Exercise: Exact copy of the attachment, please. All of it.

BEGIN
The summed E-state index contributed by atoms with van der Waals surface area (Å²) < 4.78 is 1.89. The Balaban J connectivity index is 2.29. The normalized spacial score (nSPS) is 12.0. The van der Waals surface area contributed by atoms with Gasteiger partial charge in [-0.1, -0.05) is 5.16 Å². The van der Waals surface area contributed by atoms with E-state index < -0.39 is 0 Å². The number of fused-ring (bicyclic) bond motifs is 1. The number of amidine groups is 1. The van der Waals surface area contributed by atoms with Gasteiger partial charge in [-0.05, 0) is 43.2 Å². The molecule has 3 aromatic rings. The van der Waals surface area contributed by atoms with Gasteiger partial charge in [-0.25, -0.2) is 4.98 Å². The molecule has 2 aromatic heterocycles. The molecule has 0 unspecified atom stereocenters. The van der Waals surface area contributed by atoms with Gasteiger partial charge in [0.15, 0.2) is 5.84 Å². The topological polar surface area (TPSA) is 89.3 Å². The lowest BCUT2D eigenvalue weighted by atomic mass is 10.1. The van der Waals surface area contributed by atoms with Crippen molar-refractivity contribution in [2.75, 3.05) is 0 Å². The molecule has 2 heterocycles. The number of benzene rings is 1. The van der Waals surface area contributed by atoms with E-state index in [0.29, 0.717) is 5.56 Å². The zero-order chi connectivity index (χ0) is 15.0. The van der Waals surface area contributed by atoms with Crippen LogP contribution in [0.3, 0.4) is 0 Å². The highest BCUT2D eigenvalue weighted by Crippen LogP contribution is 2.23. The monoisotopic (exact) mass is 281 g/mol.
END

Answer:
The summed E-state index contributed by atoms with van der Waals surface area (Å²) < 4.78 is 1.89. The Balaban J connectivity index is 2.29. The normalized spacial score (nSPS) is 12.0. The van der Waals surface area contributed by atoms with Gasteiger partial charge in [-0.1, -0.05) is 5.16 Å². The van der Waals surface area contributed by atoms with E-state index < -0.39 is 0 Å². The number of fused-ring (bicyclic) bond motifs is 1. The number of amidine groups is 1. The van der Waals surface area contributed by atoms with Gasteiger partial charge in [-0.05, 0) is 43.2 Å². The molecule has 3 aromatic rings. The van der Waals surface area contributed by atoms with Gasteiger partial charge in [-0.25, -0.2) is 4.98 Å². The molecule has 2 aromatic heterocycles. The molecule has 0 unspecified atom stereocenters. The van der Waals surface area contributed by atoms with Gasteiger partial charge in [0.15, 0.2) is 5.84 Å². The topological polar surface area (TPSA) is 89.3 Å². The lowest BCUT2D eigenvalue weighted by atomic mass is 10.1. The van der Waals surface area contributed by atoms with Crippen molar-refractivity contribution in [2.75, 3.05) is 0 Å². The molecule has 2 heterocycles. The number of benzene rings is 1. The van der Waals surface area contributed by atoms with E-state index in [0.29, 0.717) is 5.56 Å². The zero-order chi connectivity index (χ0) is 15.0. The van der Waals surface area contributed by atoms with Crippen LogP contribution in [0.3, 0.4) is 0 Å². The highest BCUT2D eigenvalue weighted by Crippen LogP contribution is 2.23. The monoisotopic (exact) mass is 281 g/mol.